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'Ohio Fairness Act' Gains Republican Support In Ohio House

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Karen Desuyo

A measure seeking to ban discrimination based on sexual orientation or gender identity that has been proposed more than 10 times in the last two decades is once again making its way through the Ohio legislature.

All 34 House Democrats are sponsors of the bill, along with two Republicans. Brett Hillyer, a conservative from rural Tuscarawas County, is a joint sponsor. Hillyer is hopeful what’s called the Ohio Fairness Act will get a hearing, even though other Republicans have proposed bans on trans athletes from girls and women’s school sports and on medical treatment for gender transitioning for minors.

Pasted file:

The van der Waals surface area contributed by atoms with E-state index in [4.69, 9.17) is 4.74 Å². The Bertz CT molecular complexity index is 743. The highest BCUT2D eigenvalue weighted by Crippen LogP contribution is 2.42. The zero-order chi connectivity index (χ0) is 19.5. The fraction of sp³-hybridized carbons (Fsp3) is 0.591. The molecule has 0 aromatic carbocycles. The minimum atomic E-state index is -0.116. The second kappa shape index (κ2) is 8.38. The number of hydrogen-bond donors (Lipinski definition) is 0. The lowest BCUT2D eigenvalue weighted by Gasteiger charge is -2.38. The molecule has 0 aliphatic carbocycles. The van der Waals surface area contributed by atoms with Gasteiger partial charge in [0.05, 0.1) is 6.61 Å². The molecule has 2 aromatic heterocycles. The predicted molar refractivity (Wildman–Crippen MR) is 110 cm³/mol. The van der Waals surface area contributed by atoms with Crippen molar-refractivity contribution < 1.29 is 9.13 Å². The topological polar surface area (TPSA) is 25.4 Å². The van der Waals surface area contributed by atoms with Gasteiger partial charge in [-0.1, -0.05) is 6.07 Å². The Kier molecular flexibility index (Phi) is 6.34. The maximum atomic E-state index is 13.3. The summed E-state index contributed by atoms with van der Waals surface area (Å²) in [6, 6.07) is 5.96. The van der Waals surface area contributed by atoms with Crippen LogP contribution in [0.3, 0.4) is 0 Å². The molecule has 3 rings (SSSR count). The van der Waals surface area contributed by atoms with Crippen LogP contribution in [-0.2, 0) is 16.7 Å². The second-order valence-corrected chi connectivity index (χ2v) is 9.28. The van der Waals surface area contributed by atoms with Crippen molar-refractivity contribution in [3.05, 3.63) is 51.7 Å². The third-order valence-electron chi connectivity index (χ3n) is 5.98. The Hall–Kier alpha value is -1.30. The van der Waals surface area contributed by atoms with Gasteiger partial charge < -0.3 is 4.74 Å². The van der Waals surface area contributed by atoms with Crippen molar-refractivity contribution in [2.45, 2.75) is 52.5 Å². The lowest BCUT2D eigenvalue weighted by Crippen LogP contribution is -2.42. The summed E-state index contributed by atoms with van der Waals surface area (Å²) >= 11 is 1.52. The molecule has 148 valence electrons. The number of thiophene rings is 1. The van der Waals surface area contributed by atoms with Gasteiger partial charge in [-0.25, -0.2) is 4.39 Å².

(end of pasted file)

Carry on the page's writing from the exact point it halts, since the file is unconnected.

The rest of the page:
“I think those kinds of pieces of legislation deter business and economic growth, which our state desperately needs. But I think some of the legislation is seeking a problem that doesn't exist," said Hillyer.

“You have an ordinance and you have these ordinances that differ across the state. And I think businesses and even, you know, folks that maybe aren't as supportive of this as I would like, I think we can all agree that it would be good to have a single policy statewide that most Ohioans can agree with.”

There are three Republicans backing the Senate version of the Ohio Fairness Act. But Speaker Bob Cupp said in April there is “quite a bit of division" in his caucus over it.